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Donald Trump has issued an executive order that would ban any US transactions with the parent company of TikTok, saying the US must take “aggressive action” against the app in the interest of national security.
The executive order, issued late on Thursday, would prohibit “any transaction by any person, or with respect to any property, subject to the jurisdiction of the United States, with ByteDance Ltd”, beginning in 45 days.
BREAKING: President Trump just issued an executive order “on Addressing the Threat Posed by TikTok.” It takes effect in 45 days, prohibits “any transaction” with ByteDance, the Chinese company that owns TikTok, and will almost certainly face legal challenges. pic.twitter.com/Ma9XOfYgOB
— Hunter Walker (@hunterw) August 7, 2020
The order came as the US Senate on Thursday unanimously voted to approve a bill banning federal employees from using TikTok on government-issued devices, amid threats from the White House to ban the company.
The video-sharing app has come under fire from US lawmakers and the Trump administration over national security concerns because ByteDance, a Chinese company, owns the technology. The company faces a deadline of 15 September either to sell its US operations to Microsoft or another US firm or face an outright ban.
Sources previously told Reuters that ByteDance executives valued all of TikTok at more than $50bn.
Under a Chinese law introduced in 2017, companies have an obligation to support and cooperate with the country’s national intelligence work.
“I’m encouraged by the bipartisan support we have seen in this body to hold the Chinese Communist party accountable and that includes … holding accountable those corporations who would just do China’s bidding,” Senator Josh Hawley, who sponsored the bill, said in a statement.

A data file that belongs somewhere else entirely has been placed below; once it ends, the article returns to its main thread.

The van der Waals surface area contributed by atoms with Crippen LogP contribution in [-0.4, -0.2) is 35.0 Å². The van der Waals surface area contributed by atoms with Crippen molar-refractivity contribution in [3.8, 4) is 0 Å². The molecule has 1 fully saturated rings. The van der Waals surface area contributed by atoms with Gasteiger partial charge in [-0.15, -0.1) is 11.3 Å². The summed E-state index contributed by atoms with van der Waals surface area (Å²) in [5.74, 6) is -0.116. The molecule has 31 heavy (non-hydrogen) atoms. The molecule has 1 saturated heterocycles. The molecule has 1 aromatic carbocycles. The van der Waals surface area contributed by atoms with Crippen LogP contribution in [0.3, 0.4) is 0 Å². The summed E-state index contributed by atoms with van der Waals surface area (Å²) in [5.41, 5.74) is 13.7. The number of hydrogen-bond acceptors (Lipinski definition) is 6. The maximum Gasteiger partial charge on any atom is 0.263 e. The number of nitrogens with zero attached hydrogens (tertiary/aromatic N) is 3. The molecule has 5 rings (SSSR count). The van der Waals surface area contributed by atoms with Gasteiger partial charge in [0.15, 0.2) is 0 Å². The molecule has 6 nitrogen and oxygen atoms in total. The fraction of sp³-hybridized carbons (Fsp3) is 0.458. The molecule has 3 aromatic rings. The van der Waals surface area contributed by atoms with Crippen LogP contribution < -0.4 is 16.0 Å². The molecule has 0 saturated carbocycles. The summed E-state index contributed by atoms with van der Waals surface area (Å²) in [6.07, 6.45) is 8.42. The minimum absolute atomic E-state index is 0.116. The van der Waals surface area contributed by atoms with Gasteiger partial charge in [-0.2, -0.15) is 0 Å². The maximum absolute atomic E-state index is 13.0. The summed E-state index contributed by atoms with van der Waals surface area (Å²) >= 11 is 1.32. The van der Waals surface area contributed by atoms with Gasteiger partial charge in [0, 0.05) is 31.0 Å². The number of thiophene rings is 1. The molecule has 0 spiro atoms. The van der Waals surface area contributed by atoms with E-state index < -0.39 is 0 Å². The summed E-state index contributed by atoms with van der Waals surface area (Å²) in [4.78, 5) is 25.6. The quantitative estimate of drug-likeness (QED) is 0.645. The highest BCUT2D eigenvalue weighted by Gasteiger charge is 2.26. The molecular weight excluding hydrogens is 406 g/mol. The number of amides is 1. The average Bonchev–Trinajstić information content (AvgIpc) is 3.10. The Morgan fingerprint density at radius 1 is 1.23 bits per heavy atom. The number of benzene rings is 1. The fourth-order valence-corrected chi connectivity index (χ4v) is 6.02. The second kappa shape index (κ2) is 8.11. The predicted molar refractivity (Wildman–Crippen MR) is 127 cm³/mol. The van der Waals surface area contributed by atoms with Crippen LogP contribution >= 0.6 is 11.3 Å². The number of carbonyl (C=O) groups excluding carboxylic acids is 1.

“And, if I have anything to say about it, we won’t be stopping here,” the Republican senator added.
Last month, the House of Representatives voted to bar federal employees from downloading the app on government-issued devices as part of a proposal offered by the Republican Ken Buck.
A finalized version of the bill, combining the House and Senate versions, would need Donald Trump’s approval to become law.
When asked if the president favored the legislation, a White House official said: “We support Congress’ intent to protect government-issued devices against the privacy and security risks inherent in certain third-party applications.”
A TikTok spokeswoman said its growing US team had no higher priority than promoting a safe app experience that protected users’ privacy.
On Wednesday, TikTok said it was working with experts from the US Department of Homeland Security to “protect against foreign influence” and fact-check potential misinformation about the election.
The company has increasingly emerged as a platform for political discourse and activism. Users recently said they helped inflate attendance expectations at Trump’s June rally in Tulsa, Oklahoma.
Last year, the company said about 60% of its 26.5 million monthly active US users were aged 16 to 24.